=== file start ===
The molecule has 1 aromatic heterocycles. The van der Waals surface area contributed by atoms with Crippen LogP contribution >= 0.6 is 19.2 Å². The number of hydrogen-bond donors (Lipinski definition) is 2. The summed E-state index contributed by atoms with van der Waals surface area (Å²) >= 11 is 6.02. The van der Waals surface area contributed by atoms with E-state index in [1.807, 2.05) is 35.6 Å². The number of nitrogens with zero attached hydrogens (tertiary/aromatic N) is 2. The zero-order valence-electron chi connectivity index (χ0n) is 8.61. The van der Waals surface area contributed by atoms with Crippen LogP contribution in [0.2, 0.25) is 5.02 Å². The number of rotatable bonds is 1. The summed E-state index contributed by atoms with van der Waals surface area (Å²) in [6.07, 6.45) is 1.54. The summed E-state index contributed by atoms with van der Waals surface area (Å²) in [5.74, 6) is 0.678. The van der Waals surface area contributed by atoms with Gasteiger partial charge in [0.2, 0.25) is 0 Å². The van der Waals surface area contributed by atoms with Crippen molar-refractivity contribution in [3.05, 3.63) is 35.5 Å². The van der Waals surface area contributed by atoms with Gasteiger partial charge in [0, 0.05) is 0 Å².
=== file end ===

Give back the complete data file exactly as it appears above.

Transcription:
The molecule has 1 aromatic heterocycles. The van der Waals surface area contributed by atoms with Crippen LogP contribution >= 0.6 is 19.2 Å². The number of hydrogen-bond donors (Lipinski definition) is 2. The summed E-state index contributed by atoms with van der Waals surface area (Å²) >= 11 is 6.02. The van der Waals surface area contributed by atoms with E-state index in [1.807, 2.05) is 35.6 Å². The number of nitrogens with zero attached hydrogens (tertiary/aromatic N) is 2. The zero-order valence-electron chi connectivity index (χ0n) is 8.61. The van der Waals surface area contributed by atoms with Crippen LogP contribution in [0.2, 0.25) is 5.02 Å². The number of rotatable bonds is 1. The summed E-state index contributed by atoms with van der Waals surface area (Å²) in [6.07, 6.45) is 1.54. The summed E-state index contributed by atoms with van der Waals surface area (Å²) in [5.74, 6) is 0.678. The van der Waals surface area contributed by atoms with Gasteiger partial charge in [0.2, 0.25) is 0 Å². The van der Waals surface area contributed by atoms with Crippen molar-refractivity contribution in [3.05, 3.63) is 35.5 Å². The van der Waals surface area contributed by atoms with Gasteiger partial charge in [0, 0.05) is 0 Å².